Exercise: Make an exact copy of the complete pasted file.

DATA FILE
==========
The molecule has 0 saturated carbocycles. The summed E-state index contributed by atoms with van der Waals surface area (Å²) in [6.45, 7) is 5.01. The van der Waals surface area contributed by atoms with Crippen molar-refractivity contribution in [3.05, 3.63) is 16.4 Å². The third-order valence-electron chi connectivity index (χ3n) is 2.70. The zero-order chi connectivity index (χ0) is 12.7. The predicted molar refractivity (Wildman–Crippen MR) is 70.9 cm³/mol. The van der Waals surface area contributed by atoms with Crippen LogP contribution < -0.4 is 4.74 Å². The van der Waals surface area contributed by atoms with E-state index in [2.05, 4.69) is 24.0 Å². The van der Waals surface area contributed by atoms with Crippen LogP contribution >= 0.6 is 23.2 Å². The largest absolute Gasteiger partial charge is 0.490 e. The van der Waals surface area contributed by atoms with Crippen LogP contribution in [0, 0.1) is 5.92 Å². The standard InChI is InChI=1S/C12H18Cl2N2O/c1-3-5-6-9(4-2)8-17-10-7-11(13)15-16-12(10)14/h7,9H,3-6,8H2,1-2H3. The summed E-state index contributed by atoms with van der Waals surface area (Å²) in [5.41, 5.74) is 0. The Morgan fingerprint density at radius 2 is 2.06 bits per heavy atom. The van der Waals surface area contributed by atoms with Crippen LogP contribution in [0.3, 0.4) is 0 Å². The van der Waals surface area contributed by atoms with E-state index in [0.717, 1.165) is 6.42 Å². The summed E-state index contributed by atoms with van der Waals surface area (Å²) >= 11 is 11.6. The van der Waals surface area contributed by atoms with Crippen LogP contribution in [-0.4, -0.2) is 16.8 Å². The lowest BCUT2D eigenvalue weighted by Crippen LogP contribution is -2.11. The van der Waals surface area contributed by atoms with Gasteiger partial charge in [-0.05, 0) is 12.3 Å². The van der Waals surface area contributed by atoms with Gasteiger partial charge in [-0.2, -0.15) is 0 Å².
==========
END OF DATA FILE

The molecule has 0 saturated carbocycles. The summed E-state index contributed by atoms with van der Waals surface area (Å²) in [6.45, 7) is 5.01. The van der Waals surface area contributed by atoms with Crippen molar-refractivity contribution in [3.05, 3.63) is 16.4 Å². The third-order valence-electron chi connectivity index (χ3n) is 2.70. The zero-order chi connectivity index (χ0) is 12.7. The predicted molar refractivity (Wildman–Crippen MR) is 70.9 cm³/mol. The van der Waals surface area contributed by atoms with Crippen LogP contribution < -0.4 is 4.74 Å². The van der Waals surface area contributed by atoms with E-state index in [2.05, 4.69) is 24.0 Å². The van der Waals surface area contributed by atoms with Crippen LogP contribution >= 0.6 is 23.2 Å². The largest absolute Gasteiger partial charge is 0.490 e. The van der Waals surface area contributed by atoms with Crippen LogP contribution in [0, 0.1) is 5.92 Å². The standard InChI is InChI=1S/C12H18Cl2N2O/c1-3-5-6-9(4-2)8-17-10-7-11(13)15-16-12(10)14/h7,9H,3-6,8H2,1-2H3. The summed E-state index contributed by atoms with van der Waals surface area (Å²) in [5.41, 5.74) is 0. The Morgan fingerprint density at radius 2 is 2.06 bits per heavy atom. The van der Waals surface area contributed by atoms with Crippen LogP contribution in [0.3, 0.4) is 0 Å². The van der Waals surface area contributed by atoms with E-state index in [0.717, 1.165) is 6.42 Å². The summed E-state index contributed by atoms with van der Waals surface area (Å²) >= 11 is 11.6. The van der Waals surface area contributed by atoms with Crippen LogP contribution in [-0.4, -0.2) is 16.8 Å². The lowest BCUT2D eigenvalue weighted by Crippen LogP contribution is -2.11. The van der Waals surface area contributed by atoms with Gasteiger partial charge in [-0.05, 0) is 12.3 Å². The van der Waals surface area contributed by atoms with Gasteiger partial charge in [-0.2, -0.15) is 0 Å².